You already know we’re all here because we want to answer the question, “How do we start schools that aren’t already inclusive?” We all come from different backgrounds and entry points, but share the mission of creating a more inclusive world. It’s a lofty goal, and yet it’s one I’m willing to spend my whole life supporting and working toward.
That’s because it’s not only what I work toward as a former early intervention specialist turned education writer and advocate.
Inclusion is also a very personal issue for our family. All of us—my three children, my husband, and I—are what people sometimes to refer to as neurodivergent. Our brains all function in a way that are different from the shared standards of “normal,” be it due to anxiety, sensory processing issues, ADHD or autism spectrum disorder (ASD).
As an educator and a parent, I often find myself in the position of having to make the case for inclusion. I’m starting to realize that’s part of the problem: We shouldn’t have to be making the case for inclusion.
Inclusion isn’t something we should have to make a case for. We shouldn’t have to convince other people of the value of belonging.
We should be making the case for not having to make the case for inclusion.
There’s no reason we should be trying to convince people to buy into the notion that every student has strengths and challenges and deserves an equitable opportunity to learn.
I don’t believe any school should be creating a definition of inclusion that begins by looking only at one student’s needs.
I shouldn’t be writing emails to my school board asking them to take an inclusion specialist out of the “unmet needs” category of the budget, using my sons as an example and using the oxymoronic phrase “fully included in the general education classroom.” Doesn’t the word “included” already imply fully?
We hear the word “inclusion” often, but what does it really mean?
In 2015, when the #BetterTogether movement began, Tim asked thought leaders in the field of inclusion to describe their dreams of inclusion with a capital “I.” Their answers are as notable for how much they vary as they are for how easily they build on top of each other like LEGO blocks to create a diverse and full picture of inclusion.
Inclusion is a hard concept to think about, let alone talk about and define. Once you start thinking about it, it becomes clearer that the way we tend to think about inclusion is by starting from a place of exclusion. We identify the ways in which students could be excluded and try to remove those barriers.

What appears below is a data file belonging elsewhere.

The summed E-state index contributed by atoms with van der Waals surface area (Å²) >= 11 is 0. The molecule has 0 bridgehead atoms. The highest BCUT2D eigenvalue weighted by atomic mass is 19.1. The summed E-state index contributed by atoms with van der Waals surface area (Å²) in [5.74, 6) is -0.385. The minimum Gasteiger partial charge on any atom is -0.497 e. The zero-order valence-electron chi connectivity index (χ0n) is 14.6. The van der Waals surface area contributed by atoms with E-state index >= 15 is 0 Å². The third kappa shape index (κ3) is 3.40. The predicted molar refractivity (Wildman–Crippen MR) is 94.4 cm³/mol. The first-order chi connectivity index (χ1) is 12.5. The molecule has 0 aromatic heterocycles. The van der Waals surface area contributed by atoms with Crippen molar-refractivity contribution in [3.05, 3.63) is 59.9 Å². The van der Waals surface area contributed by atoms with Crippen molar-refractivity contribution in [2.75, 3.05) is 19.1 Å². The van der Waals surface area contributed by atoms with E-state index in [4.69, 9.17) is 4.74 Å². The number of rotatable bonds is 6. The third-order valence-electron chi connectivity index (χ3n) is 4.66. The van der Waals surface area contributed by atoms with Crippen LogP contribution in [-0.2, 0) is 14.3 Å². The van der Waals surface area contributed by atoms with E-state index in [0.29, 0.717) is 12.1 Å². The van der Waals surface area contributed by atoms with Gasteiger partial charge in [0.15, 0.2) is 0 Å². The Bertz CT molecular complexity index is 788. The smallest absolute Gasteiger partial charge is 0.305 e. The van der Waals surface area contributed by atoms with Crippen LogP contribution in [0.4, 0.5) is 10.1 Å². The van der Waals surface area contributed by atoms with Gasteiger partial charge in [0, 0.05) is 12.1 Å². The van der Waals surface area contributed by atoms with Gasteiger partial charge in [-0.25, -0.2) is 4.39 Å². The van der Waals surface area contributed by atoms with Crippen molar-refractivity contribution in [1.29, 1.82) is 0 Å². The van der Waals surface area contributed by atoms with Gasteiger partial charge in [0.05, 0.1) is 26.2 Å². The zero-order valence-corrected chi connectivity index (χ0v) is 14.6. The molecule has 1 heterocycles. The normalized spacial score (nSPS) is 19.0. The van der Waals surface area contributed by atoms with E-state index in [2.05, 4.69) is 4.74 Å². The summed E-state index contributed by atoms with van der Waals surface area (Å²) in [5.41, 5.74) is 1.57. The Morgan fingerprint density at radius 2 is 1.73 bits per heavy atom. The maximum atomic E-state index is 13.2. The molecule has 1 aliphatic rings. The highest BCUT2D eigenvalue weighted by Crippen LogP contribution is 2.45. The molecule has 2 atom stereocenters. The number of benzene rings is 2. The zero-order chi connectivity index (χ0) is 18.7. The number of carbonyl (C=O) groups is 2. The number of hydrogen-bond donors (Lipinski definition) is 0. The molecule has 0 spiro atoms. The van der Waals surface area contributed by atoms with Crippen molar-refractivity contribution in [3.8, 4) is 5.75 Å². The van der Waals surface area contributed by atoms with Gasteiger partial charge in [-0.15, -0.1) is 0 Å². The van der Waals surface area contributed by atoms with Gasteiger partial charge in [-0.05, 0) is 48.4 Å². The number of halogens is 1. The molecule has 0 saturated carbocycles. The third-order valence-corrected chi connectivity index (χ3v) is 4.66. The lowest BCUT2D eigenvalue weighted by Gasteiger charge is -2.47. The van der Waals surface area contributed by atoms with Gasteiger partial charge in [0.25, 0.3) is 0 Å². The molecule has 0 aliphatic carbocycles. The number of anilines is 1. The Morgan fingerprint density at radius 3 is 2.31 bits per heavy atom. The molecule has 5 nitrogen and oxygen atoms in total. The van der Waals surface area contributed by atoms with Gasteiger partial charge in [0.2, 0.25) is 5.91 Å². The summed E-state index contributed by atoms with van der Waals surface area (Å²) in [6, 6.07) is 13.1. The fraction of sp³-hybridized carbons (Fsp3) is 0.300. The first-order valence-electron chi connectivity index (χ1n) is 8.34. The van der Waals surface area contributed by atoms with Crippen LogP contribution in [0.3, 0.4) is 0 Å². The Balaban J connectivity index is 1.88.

I once gave a keynote speech for a group of early childhood educators on the topic of inclusion. I was kind of a newbie speaker and had a PowerPoint ready to go, things to say, points to make and pontificate about. But first I asked the group a question:
“How do you define inclusion?”
As they answered, I quickly threw out the PowerPoint. I set aside all of my big, important points and just listened—really, truly listened. We began a conversation and I heard stories about the challenges of building inclusive programs inside programs that already existed. I heard about successful inclusive programs that were built from the ground up.
I learned about parents who were afraid to have their child in the same classroom as children with disabilities. I learned about parents who were afraid to have their child with disabilities in a classroom with neurotypical kids.
That audience and I talked for nearly two hours. We talked through real-life challenges and realized together there are no easy answers. I stayed far beyond my keynote speech and had lunch with the group. As I sat in this room full of well-intentioned educators all willing to be vulnerable, I realized I felt at home in a way I couldn’t put into words.
Maybe it was having a shared mission or similar backgrounds, but I felt accepted and at ease in a way that didn’t even register with me until weeks later when I was telling somebody about that day.
That’s what inclusion is. It’s what we all want and are striving for—the feeling that you are at ease and belong without even having to think about it. It never once occurred to anybody in that room that I had to make the case for why I belonged there.
I didn’t have to talk through the ways in which I could possibly be excluded and solve for them. I was simply accepted for who I was.
Inclusion occurs when difference isn’t a defining characteristic, it’s something that exists in all of us. Our shared vulnerability, our humanity and the things we all have in common creates a feeling of community. It creates a sense of belonging that we don’t have to work for. In fact, we don’t even notice it.
Inclusion isn’t something we should have to make a case for. We shouldn’t have to convince other people of the value of belonging. Inclusion begins when schools begin to embrace learner variability and its supporting framework of Universal Design for Learning (UDL)— a way of thinking about teaching and learning that gives all students equal opportunity to learn.
Retrofitting education to meet the needs of a student or a group of students isn’t inclusion, and if we continue to think about inclusion on a case by case basis—or even as something we need to make a case for—we’re failing to look at what inclusion truly is.